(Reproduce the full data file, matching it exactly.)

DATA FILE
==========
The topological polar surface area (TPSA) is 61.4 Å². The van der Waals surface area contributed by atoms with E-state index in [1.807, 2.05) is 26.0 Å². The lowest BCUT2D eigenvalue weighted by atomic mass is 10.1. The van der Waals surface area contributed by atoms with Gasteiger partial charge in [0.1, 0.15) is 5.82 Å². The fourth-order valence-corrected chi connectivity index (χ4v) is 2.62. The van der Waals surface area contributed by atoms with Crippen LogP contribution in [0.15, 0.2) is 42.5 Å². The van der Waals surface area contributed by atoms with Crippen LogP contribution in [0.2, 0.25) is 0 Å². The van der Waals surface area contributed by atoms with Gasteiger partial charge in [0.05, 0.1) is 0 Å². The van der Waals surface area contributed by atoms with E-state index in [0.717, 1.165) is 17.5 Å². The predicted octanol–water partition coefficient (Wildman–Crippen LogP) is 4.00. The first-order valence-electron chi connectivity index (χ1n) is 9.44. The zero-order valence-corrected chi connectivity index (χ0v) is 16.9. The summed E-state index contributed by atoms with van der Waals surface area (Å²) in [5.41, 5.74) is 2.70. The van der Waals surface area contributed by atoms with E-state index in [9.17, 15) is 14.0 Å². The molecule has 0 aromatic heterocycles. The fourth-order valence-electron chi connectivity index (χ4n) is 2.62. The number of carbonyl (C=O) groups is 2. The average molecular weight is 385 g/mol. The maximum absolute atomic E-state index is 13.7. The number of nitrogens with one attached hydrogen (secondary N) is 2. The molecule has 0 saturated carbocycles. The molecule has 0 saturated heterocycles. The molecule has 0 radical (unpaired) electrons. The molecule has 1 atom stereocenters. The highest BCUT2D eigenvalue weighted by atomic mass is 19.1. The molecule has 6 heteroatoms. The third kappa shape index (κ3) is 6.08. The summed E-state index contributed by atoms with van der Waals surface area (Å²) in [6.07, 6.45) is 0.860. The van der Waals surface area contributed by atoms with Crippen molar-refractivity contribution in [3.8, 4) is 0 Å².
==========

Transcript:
The topological polar surface area (TPSA) is 61.4 Å². The van der Waals surface area contributed by atoms with E-state index in [1.807, 2.05) is 26.0 Å². The lowest BCUT2D eigenvalue weighted by atomic mass is 10.1. The van der Waals surface area contributed by atoms with Gasteiger partial charge in [0.1, 0.15) is 5.82 Å². The fourth-order valence-corrected chi connectivity index (χ4v) is 2.62. The van der Waals surface area contributed by atoms with Crippen LogP contribution in [0.15, 0.2) is 42.5 Å². The van der Waals surface area contributed by atoms with Crippen LogP contribution in [0.2, 0.25) is 0 Å². The van der Waals surface area contributed by atoms with Gasteiger partial charge in [0.05, 0.1) is 0 Å². The van der Waals surface area contributed by atoms with E-state index in [0.717, 1.165) is 17.5 Å². The predicted octanol–water partition coefficient (Wildman–Crippen LogP) is 4.00. The first-order valence-electron chi connectivity index (χ1n) is 9.44. The zero-order valence-corrected chi connectivity index (χ0v) is 16.9. The summed E-state index contributed by atoms with van der Waals surface area (Å²) in [5.41, 5.74) is 2.70. The van der Waals surface area contributed by atoms with E-state index in [9.17, 15) is 14.0 Å². The molecule has 0 aromatic heterocycles. The fourth-order valence-electron chi connectivity index (χ4n) is 2.62. The number of carbonyl (C=O) groups is 2. The average molecular weight is 385 g/mol. The maximum absolute atomic E-state index is 13.7. The number of nitrogens with one attached hydrogen (secondary N) is 2. The molecule has 0 saturated carbocycles. The molecule has 0 saturated heterocycles. The molecule has 0 radical (unpaired) electrons. The molecule has 1 atom stereocenters. The highest BCUT2D eigenvalue weighted by atomic mass is 19.1. The molecule has 6 heteroatoms. The third kappa shape index (κ3) is 6.08. The summed E-state index contributed by atoms with van der Waals surface area (Å²) in [6.07, 6.45) is 0.860. The van der Waals surface area contributed by atoms with Crippen molar-refractivity contribution in [3.8, 4) is 0 Å².